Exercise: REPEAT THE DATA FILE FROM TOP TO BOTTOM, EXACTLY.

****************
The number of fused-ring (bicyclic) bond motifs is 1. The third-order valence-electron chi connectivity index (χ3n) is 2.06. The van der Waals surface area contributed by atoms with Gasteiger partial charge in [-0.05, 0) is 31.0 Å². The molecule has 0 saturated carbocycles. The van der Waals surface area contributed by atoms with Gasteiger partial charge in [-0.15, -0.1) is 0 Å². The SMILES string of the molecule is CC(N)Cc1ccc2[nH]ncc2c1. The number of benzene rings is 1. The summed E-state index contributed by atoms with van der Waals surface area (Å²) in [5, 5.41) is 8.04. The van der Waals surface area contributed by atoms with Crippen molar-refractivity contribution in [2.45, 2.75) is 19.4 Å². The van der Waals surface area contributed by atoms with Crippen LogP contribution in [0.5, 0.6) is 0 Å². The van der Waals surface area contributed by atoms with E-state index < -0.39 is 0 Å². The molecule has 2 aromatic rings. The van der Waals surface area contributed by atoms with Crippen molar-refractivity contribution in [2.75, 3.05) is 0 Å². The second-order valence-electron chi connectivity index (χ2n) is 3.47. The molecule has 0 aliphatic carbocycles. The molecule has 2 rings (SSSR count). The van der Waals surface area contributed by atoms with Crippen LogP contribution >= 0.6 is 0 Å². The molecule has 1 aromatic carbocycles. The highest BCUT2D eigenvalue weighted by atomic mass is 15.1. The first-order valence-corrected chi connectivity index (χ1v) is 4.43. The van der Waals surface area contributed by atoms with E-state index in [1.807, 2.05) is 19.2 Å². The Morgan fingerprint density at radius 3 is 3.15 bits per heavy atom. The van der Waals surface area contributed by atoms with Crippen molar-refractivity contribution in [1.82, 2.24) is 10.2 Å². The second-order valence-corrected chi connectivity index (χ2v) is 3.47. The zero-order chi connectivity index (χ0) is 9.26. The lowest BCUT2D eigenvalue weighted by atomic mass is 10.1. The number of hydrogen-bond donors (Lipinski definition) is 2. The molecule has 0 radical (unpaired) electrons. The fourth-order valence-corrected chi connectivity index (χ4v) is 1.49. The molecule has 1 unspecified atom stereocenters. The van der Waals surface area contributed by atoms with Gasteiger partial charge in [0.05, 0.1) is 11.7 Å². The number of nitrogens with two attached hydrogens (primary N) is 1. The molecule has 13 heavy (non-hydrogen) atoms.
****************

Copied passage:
The number of fused-ring (bicyclic) bond motifs is 1. The third-order valence-electron chi connectivity index (χ3n) is 2.06. The van der Waals surface area contributed by atoms with Gasteiger partial charge in [-0.05, 0) is 31.0 Å². The molecule has 0 saturated carbocycles. The van der Waals surface area contributed by atoms with Gasteiger partial charge in [-0.15, -0.1) is 0 Å². The SMILES string of the molecule is CC(N)Cc1ccc2[nH]ncc2c1. The number of benzene rings is 1. The summed E-state index contributed by atoms with van der Waals surface area (Å²) in [5, 5.41) is 8.04. The van der Waals surface area contributed by atoms with Crippen molar-refractivity contribution in [2.45, 2.75) is 19.4 Å². The van der Waals surface area contributed by atoms with Crippen LogP contribution in [0.5, 0.6) is 0 Å². The van der Waals surface area contributed by atoms with E-state index < -0.39 is 0 Å². The molecule has 2 aromatic rings. The van der Waals surface area contributed by atoms with Crippen molar-refractivity contribution in [2.75, 3.05) is 0 Å². The second-order valence-electron chi connectivity index (χ2n) is 3.47. The molecule has 0 aliphatic carbocycles. The molecule has 2 rings (SSSR count). The van der Waals surface area contributed by atoms with Crippen LogP contribution >= 0.6 is 0 Å². The molecule has 1 aromatic carbocycles. The highest BCUT2D eigenvalue weighted by atomic mass is 15.1. The first-order valence-corrected chi connectivity index (χ1v) is 4.43. The van der Waals surface area contributed by atoms with E-state index in [1.807, 2.05) is 19.2 Å². The Morgan fingerprint density at radius 3 is 3.15 bits per heavy atom. The van der Waals surface area contributed by atoms with Crippen molar-refractivity contribution in [1.82, 2.24) is 10.2 Å². The second-order valence-corrected chi connectivity index (χ2v) is 3.47. The zero-order chi connectivity index (χ0) is 9.26. The lowest BCUT2D eigenvalue weighted by atomic mass is 10.1. The number of hydrogen-bond donors (Lipinski definition) is 2. The molecule has 0 radical (unpaired) electrons. The fourth-order valence-corrected chi connectivity index (χ4v) is 1.49. The molecule has 1 unspecified atom stereocenters. The van der Waals surface area contributed by atoms with Gasteiger partial charge in [0.05, 0.1) is 11.7 Å². The number of nitrogens with two attached hydrogens (primary N) is 1. The molecule has 13 heavy (non-hydrogen) atoms.